Thoughts from Week 1 Of The Brazil World Cup 2014
The first rounds of the group stage are now complete, and here are some quick thoughts. Some of the players I enjoyed watching were:
- Joel Campbell: The 21 year old Costa Rican had a great performance in their surprise upset against Uruguay. He’s quick and moves well without the ball. No wonder Arsenal has announced that they’re recalling him as soon as the match was over.
- Cuadrado: I don’t quite follow Serie A, so Cuadrado was unknown to me, but this guy was marauding Greece all over the left flank and causing all kinds of problems. I wrote off Columbia because they don’t have their main man, Falcao (not to be mistaken with Falcao the futsal legend), but they put out a strong performance and may beat Japan to take the second spot.
- Kwadwo Asamoah: Another Serie A player, Asamoah was the best player in the Ghana v USA match in my opinion. Most of the chances were going through him, and he was crucial in retaining the ball in midfield and converting it to a direct chance. Ghana was clearly the better team, but they were caught napping on a set play, that gave USA the 3 points.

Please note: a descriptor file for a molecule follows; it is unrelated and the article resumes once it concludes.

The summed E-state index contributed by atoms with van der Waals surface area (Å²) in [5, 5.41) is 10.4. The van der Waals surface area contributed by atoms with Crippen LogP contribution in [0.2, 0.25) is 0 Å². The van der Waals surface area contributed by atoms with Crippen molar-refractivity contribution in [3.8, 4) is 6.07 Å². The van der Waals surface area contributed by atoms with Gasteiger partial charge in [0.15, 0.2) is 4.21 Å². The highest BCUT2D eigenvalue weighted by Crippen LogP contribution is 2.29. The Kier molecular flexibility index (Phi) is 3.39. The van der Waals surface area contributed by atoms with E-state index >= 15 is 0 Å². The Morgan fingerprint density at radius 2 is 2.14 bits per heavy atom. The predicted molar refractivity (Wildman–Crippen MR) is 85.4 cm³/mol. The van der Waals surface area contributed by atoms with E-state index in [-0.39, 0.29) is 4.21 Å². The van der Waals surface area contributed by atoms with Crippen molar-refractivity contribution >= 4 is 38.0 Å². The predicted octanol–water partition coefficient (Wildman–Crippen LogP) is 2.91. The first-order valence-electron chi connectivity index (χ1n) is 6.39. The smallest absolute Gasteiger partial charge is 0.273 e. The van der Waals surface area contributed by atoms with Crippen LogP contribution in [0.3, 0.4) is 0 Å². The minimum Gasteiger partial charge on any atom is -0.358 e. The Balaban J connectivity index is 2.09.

- Thomas Müller: Seriously, he’s probably the best candidate for the golden boot award. Germany’s striking options are quite limited (old man Klose will make an appearance just to break the “most goals in a world cup” record, but won’t be used all that much), and most balls in the box will go to Müller. He’s got such an instinct, it’s crazy.
- Son Heung Min: There’s a lot of hype around Son, who’s only 21 and plays for German side Bayer Leverkusen. He’s quick, strong on the ball, generally makes good decisions, but is a little too raw. I doubt he’ll make a big splash this tournament, but worth keeping an eye out for.
- Andrea Pirlo: He may be my favorite player of the tournament this time around. I mean, just look at his beard! Worth gushing over. He may be one of the oldest players out there (will need to google that one), but he’s probably playing some of the best football he’s ever had in his career. Plus, Italy is extremely well organized and plays one of the most balanced football out there, largely because of Pirlo’s number 10 role.
- Guillermo Ochoa: The Brazil v Mexico match was a battle of the goalkeepers and Ochoa put a performance of a lifetime. There’s probably going to be chants of “Ochoa for president” back in Mexico. Seriously, some crazy skills displayed, as if his hands were magnets and the ball was just attracted to them each time.
Some other observations.
- Spain will bounce back. Uruguay will bounce back, but they won’t be nearly as good as 2010.